Sport Aviation should go back to the way it used to be, where we all couldn't wait to get home, open the mailbox then sit dowm and read cover to cover. There is very little in there anymore for a low budget homebuilder. Is anyone else tired of reading about glass panel installations in every aircraft? We get it already.

    Airventure- all I would change is the prices. It shouldn't cost a family hundreds of dollars just to get in the gate.

    Chapters- There should be more emphasis on new chapters and new members, there should be more activity among these chapters to promote homebuilding of ALL TYPES, I hear constantly about people attending meetings and being turned away because they aren't building the same type of airplane as the "core" group, and being talked down to about their choice of aircraft.

  8. #8
    Mike Switzer's Avatar
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    Quote Originally Posted by Christopher Ingram View Post
    Chapters- There should be more emphasis on new chapters and new members, there should be more activity among these chapters to promote homebuilding of ALL TYPES, I hear constantly about people attending meetings and being turned away because they aren't building the same type of airplane as the "core" group, and being talked down to about their choice of aircraft.
    Some chapters don't even have ANY building to speak of. One of the reasons I'm not a chapter member is because the only one anywhere close with anyone building anything larger than a powered hang glider is over an hour's drive away. Anyone in the local chapter I have anything in common with is already a member of our flying club.

  9. #9
    Aaron Novak's Avatar
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    Homebuilding,
    I think what we are seeing is a perpetuating cycle. EAA reduces the exposure and support ( ill get to that ) of homebuilding to the aviation world, thus fewer people get motivated to actually homebuild. With fewer homebuilders, EAA does not see the need to devote a high percentage of its work towards that group, and so reduces the investment and exposure again.......just a downward cycle. I believe the original goal was to support, and grow homebuilding, pulling people into the hobby and growing that segment through its gaining popularity ( due to the exposure and support of the EAA at the time ). What I see now is not growing a segment anymore, but gravitating to a different larger segment that already exists. So what would I like to see?? Well honestly I would like to see the EAA revamp the homebuilt and workshops area, promote it, and help the volunteers inspire people to actually build again. What should ( in my mind) be a center of the convention ( not THE but A center ) has been neglected in lieu of fany exhibitor structures and the like. Much like Young Eagles is a tool to get people into aviation, the workshops/homebuilt area is a tool to get people into homebuilding.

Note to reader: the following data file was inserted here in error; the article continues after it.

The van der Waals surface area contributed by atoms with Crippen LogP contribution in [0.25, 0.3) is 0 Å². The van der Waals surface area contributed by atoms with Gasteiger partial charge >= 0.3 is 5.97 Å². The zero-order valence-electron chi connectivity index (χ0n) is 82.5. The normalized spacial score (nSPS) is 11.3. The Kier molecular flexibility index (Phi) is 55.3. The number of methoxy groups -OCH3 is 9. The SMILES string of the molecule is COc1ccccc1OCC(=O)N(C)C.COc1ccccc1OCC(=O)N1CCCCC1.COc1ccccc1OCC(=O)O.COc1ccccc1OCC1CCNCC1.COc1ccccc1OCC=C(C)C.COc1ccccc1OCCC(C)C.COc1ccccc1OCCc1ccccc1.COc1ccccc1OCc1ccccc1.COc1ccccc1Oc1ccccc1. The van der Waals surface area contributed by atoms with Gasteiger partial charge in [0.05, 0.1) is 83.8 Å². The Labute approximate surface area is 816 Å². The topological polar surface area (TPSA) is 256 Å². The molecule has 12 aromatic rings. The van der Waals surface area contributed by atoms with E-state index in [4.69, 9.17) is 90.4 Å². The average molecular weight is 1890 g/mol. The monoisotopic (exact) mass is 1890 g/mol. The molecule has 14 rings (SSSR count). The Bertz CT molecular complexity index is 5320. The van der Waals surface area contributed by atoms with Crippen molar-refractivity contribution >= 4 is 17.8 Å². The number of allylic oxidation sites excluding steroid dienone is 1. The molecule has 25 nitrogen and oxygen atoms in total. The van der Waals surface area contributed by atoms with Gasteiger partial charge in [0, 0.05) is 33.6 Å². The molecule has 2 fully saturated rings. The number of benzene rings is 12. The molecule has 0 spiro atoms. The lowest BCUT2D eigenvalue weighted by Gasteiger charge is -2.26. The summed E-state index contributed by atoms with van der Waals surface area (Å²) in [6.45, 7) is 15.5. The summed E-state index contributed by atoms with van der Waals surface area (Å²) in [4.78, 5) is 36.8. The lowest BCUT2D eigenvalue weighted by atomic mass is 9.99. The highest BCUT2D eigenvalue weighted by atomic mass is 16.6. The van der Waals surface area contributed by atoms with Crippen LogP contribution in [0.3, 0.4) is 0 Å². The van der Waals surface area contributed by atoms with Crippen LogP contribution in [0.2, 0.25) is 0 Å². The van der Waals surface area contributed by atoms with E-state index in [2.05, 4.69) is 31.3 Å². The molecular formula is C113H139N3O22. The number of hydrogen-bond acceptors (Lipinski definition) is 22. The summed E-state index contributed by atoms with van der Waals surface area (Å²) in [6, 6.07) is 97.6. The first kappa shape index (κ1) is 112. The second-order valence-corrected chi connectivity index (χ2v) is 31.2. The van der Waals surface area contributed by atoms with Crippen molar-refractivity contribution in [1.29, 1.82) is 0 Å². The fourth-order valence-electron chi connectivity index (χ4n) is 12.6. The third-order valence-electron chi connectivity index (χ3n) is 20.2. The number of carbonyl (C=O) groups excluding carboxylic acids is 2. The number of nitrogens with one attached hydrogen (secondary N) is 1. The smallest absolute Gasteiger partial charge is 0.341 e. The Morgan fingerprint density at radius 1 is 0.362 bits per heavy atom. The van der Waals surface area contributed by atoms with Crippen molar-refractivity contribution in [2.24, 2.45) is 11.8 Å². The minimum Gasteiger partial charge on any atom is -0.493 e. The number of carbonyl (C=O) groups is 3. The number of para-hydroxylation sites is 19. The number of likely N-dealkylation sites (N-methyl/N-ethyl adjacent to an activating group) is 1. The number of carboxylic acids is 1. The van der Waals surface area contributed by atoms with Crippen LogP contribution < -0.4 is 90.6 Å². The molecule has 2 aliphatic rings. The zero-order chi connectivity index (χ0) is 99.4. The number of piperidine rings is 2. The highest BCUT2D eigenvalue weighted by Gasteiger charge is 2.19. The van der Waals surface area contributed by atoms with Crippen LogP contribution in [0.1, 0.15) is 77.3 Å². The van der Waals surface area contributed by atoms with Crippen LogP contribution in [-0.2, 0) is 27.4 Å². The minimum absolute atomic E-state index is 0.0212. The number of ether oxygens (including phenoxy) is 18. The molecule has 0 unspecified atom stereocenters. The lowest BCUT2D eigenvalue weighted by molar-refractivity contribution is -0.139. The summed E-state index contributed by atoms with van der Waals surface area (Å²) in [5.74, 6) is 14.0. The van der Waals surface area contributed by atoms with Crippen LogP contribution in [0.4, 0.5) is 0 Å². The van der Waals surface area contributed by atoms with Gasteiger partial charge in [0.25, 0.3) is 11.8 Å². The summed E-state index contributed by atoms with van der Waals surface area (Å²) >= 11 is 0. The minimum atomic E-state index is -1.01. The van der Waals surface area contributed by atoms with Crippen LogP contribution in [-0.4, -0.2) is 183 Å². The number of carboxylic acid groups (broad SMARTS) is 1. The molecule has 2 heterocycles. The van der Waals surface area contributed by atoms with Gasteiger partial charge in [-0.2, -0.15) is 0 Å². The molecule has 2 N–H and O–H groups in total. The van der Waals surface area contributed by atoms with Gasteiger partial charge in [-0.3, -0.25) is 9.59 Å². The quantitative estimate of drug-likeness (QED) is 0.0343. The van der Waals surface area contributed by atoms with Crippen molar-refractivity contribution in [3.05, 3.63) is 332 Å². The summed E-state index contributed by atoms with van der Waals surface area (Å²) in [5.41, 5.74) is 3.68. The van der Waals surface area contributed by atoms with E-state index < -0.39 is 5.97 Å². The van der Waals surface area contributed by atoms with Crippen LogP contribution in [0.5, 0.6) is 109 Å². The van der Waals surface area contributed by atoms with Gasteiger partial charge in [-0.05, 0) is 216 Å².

10. #10
    CarlOrton's Avatar
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    Really like Daniel's take on it, above; no need to reiterate his content.

    Personally, I've only been a member since 2005, so I missed out on a lot of the legacy "spirit" that I've come to know only thru the postings here.

    I really don't know how to shape the future of EAA. What the long-timers want cannot be fulfilled anymore, IMHO. Take away the kit aircraft, and I think the current plans/scratchbuilders could fit in one forum pavillion. Not knocking kits - I've built one and am currently flying off my Phase I hours. Just saying that the hours available for family members to spend crafting individual parts has been overtaken by life's other priorities.

    It's not the money that keeps folks from homebuilding, it's time more than anything.

    The idea of chalets etc., didn't bother me at first. I considered it to be in the same vein as the other sponsorships. If I don't want to see 'em, I don't look at 'em, and also don't let them degrade my overall fun time at AV.

    However, I remember reading about the good old days where the "it" folks in aviation, whether it was the Rutans, Harrison Ford, or others, would just be strolling around the grounds. If they were noticed, they were left alone. We were all "one." Maybe they longed for some isolation even back then, but the number one reason they were there was to be enveloped by aviation - and that trumped their desire for isolation, in my rose-colored-glasses utopian view of things.

    I guess the bottom line of my post is that I really don't have much of a problem with the sponsorships and quest for cash; it's only that we will no longer have that which made it "special" or "different" from other large events. AirVenture has gone the way of 8-year old kids walking over to a friends house, 4 blocks away, in the dark. But it's still one heckuva place to be the last week in July.

    Carl Orton
    Sonex #1170
    http://mykitlog.com/corton